No Sugar

No Sugar Summary and Analysis of Part 1


The play opens on the Government Well Aboriginal Reserve, in Northam, in Australia. The year is 1929. Sam Millimurra is making tea with sugar, and he gives some to Joe, his eldest son, who is reading the newspaper. Gran, his mother-in-law, and Milly, his wife, are sorting clothes to be washed. David, his younger son, and Cissie, his daughter, are playing cricket with a homemade bat. Jimmy, Milly's brother, is sharpening an axe, "bush fashion."

David tells Cissie to "bowl overarm" in the cricket match, while Joe reads aloud, railing against the white colonialists who have settled in the area. Jimmy gets annoyed by the news and chops wood furiously, accidentally cutting his finger on the axe. Milly gives Cissie and David twopence so that they can buy an apple for lunch. David wants to get a pie, but Milly says that the twopence is the only money she has. Cissie complains that they always get shriveled apples, while the apple seller gives big ones to the white kids.

Hearing this, Joe gets out sixpence and gives them to David and Milly. Milly gives David a clean shirt and tells them to wash themselves after school. She then tells Joe and Sam to go out and get a couple of rabbits for dinner.

Scene 2. Frank Brown, an unemployed farmer, rolls a cigarette on the street in Northam, as Sergeant Carrol, a policeman, approaches him. Carrol asks Frank where he's camped, and Frank tells him he's near the saleyards with some other white men. Hearing this, Carrol suggests that Brown has been hanging around with natives, and reminds him that "it is an offence to supply liquor to an Aboriginal native under the Aboriginal Act."

Carrol confronts Frank directly about supplying Jimmy with two bottles of port wine, which led to him trading in fox scalps for three pounds. He warns Frank not to do it again, and suggests that Frank move on from Northam. To this, Frank tells him that he has no money to travel to see his wife and two kids in Perth. Carrol gives him some cigarettes and reiterates, "Natives best left to keep to themselves." He elaborates: "You might think your doin' 'em a good turn, but your not. Take it from me, I been dealin' with 'em for years. I got nothin' against 'em, but I know exactly what they're like."

The scene shifts to the office of Auber Octavius Neville, the Chief Protector of Aborigines, and his secretary, Miss Dunn. Miss Dunn makes a call about selling her brother's motorcycle, as Neville takes a seat at his desk. When she hangs up, Miss Dunn tells Neville that her brother cannot find work. Neville asks Miss Dunn to get Sergeant Carrol on the line, before dictating a note to the Minister about the fact that Aborigines should get a smaller weekly ration than unemployed white workers. He discusses the fact that soap has become a discontinued ration and that Aborigine girls are coming back from service jobs pregnant.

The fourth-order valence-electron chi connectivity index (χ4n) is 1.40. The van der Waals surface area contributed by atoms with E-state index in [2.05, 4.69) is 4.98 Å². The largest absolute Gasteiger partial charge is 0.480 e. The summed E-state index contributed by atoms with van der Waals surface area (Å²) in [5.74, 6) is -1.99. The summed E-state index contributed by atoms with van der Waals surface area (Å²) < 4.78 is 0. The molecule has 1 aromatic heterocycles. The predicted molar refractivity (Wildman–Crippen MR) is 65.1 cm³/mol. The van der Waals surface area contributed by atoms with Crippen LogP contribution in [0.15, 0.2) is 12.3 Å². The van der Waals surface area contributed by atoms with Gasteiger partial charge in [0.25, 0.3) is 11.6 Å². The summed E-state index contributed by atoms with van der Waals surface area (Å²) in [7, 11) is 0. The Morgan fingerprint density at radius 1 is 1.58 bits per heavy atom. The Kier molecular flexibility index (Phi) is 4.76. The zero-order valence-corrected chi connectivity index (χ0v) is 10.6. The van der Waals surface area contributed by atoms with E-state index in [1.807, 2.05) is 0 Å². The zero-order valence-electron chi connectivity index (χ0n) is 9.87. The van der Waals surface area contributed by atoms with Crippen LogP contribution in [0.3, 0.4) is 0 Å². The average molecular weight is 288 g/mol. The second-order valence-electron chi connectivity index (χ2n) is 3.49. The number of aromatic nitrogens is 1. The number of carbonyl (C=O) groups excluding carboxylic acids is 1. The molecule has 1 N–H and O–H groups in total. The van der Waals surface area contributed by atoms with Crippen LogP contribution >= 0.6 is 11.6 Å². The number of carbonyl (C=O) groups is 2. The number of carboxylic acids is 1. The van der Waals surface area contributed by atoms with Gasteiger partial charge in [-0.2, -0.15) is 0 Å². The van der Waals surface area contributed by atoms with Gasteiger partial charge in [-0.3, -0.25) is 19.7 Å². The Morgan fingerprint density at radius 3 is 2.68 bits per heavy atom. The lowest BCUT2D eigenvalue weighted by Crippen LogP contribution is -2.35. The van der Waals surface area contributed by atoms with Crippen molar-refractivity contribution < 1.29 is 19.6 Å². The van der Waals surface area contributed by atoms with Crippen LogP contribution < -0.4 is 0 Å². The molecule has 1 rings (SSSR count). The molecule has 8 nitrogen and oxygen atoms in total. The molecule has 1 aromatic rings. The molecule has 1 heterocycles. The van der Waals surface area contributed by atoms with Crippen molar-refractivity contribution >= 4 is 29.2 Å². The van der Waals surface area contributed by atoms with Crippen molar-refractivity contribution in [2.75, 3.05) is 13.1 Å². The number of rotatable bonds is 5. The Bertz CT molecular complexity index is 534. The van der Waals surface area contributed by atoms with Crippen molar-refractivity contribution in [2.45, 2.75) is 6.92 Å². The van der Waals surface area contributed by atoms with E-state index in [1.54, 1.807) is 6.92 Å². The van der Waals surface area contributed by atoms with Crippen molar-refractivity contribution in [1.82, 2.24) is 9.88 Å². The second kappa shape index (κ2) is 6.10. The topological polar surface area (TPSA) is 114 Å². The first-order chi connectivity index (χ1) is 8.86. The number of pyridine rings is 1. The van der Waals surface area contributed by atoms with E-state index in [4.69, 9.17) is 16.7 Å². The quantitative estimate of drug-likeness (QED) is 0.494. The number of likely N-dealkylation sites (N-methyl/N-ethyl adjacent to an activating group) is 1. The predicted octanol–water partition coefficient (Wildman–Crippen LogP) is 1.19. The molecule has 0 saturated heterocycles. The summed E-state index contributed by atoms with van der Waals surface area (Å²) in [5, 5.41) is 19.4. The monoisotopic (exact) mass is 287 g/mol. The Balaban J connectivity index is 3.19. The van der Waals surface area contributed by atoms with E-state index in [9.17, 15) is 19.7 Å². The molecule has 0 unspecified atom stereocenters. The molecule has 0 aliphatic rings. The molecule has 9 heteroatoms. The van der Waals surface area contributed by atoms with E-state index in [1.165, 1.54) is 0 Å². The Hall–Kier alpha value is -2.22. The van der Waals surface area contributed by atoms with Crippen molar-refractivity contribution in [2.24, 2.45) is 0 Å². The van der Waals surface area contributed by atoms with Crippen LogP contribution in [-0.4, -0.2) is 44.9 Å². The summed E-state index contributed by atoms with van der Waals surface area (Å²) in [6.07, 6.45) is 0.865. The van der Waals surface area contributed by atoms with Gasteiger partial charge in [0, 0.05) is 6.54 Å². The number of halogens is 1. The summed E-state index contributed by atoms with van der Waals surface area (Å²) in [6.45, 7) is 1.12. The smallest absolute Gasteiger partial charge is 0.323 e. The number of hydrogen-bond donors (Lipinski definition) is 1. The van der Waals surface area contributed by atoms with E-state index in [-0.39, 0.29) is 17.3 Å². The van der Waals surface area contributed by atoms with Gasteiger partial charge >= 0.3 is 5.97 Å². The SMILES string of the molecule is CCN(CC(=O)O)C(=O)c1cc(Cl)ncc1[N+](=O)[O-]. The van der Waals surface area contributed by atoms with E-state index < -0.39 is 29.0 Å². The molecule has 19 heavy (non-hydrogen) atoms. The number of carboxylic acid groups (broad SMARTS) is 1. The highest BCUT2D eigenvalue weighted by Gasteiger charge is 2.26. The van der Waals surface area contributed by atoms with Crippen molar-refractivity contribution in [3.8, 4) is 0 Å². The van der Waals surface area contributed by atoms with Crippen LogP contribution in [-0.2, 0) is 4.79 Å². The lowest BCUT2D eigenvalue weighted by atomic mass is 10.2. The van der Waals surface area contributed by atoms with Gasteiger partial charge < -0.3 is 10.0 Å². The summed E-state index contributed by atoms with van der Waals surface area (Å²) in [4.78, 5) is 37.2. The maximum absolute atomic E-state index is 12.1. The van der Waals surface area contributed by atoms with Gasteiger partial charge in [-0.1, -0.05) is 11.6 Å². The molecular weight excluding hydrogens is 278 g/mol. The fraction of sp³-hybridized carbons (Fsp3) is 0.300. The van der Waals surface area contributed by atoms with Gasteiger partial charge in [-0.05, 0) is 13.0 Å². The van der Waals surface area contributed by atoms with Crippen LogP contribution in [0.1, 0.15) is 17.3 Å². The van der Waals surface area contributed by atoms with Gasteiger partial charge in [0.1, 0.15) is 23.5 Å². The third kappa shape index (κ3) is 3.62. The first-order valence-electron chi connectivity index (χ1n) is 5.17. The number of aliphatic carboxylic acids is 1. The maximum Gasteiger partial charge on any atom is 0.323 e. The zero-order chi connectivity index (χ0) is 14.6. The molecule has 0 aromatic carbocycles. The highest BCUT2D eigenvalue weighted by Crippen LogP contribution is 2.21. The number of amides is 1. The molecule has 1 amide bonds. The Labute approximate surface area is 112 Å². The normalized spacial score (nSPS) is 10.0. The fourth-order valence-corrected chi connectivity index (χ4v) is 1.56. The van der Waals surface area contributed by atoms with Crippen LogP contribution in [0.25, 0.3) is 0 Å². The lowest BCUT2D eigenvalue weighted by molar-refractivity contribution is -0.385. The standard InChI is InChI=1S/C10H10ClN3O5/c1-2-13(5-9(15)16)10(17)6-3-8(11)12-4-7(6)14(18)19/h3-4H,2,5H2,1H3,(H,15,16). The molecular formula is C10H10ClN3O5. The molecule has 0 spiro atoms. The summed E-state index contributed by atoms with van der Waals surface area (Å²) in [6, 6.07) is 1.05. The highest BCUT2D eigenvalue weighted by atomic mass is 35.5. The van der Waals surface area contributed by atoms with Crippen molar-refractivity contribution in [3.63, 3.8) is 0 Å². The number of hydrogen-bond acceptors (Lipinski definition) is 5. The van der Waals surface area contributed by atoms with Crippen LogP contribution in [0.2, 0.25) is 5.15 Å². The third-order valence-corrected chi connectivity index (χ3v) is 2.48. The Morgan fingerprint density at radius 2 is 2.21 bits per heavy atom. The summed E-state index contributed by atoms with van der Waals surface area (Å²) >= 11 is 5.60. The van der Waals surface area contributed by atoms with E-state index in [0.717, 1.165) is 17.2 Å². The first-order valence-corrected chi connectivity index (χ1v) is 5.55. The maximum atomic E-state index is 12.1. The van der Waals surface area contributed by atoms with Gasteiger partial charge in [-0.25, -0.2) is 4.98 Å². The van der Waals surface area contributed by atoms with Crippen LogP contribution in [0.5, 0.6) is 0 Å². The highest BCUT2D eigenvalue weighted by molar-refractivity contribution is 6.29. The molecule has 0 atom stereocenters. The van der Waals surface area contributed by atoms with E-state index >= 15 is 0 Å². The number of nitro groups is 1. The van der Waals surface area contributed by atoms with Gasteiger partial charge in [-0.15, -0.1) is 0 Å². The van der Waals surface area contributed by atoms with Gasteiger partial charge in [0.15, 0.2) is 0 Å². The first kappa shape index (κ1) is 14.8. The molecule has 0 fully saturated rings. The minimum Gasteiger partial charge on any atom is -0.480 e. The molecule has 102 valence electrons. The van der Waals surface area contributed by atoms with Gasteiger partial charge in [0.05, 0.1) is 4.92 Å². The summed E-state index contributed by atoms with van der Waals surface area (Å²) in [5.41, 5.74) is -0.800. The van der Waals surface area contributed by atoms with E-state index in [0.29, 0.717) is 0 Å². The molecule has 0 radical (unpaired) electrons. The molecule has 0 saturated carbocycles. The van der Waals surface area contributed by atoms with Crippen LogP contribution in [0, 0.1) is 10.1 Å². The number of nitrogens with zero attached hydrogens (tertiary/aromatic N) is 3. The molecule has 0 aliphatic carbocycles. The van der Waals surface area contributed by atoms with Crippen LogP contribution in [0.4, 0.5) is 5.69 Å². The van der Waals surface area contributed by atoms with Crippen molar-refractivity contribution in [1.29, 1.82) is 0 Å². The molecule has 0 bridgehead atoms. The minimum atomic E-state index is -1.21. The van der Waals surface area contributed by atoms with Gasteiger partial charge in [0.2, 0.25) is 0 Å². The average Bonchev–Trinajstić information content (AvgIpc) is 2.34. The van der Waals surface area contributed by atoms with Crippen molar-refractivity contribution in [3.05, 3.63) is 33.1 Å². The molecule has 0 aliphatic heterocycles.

Carrol gets through to Neville and they discuss the location of a new reserve for Aborigines. As Neville speaks on the phone, Gran and Milly approach his office looking for rations. Carrol hangs up and puts flour, sugar, meat, and tea on the bench. He tells them there's no more soap, and Milly protests. Carrol insists that the order came from Neville at the Aboriginal Department in Perth. He then tells Milly and Gran that the men in their house ought to try and find jobs, but they insist that they can only get jobs that pay horribly.

"You wait till brother Jimmy hears about this no soap business. He'll make you fellas jump," Milly says. Carrol threatens to arrest Jimmy if he comes around, and Gran and Milly leave, making a joke at his expense, and "laughing and hooting Nyoongah fashion."

When they have left, Neville dictates a letter to a Mr. Neal, the superintendent at the Moore River Native Settlement, thanking him for his hospitality on their visit to the settlement. In the letter, he also says that he thinks the native children ought to be civilized and cleaned. "If you can successfully inculcate such basic but essential details of civilised living you will have helped them along the road to taking their place in Australian society."

Scene 3. At the Government Well, Joe and David are playing a game called two-up with bottle caps. Cissie calls to Joe to ask him to help her make some bread near the fire, then tells him to chop up some more wood. Sam, Billy, Jimmy, and Frank all enter, slightly drunk. Then Gran and Millie come in. Joe is skeptical of Frank, but Jimmy insists he's a friend.

When they hear about the fact that there's no more soap in their rations, Jimmy says he'll go and talk to Carrol, but Gran tells him that Carrol will send him to jail for six months if he does. "Mother, I can do that standing on my head," he says, laughing. He then takes some turnips out of his pocket and Milly puts them in the rabbit stew she's cooking.

Taking out a mouth organ, Jimmy asks Frank if he's ever been to jail, and Frank tells him he hasn't. Jimmy tells him he's been in jail 4 times, for drinking, fighting, and snowdropping, which is taking clothes off people's clotheslines. He then tells Frank that he was the leading choir boy at the local church.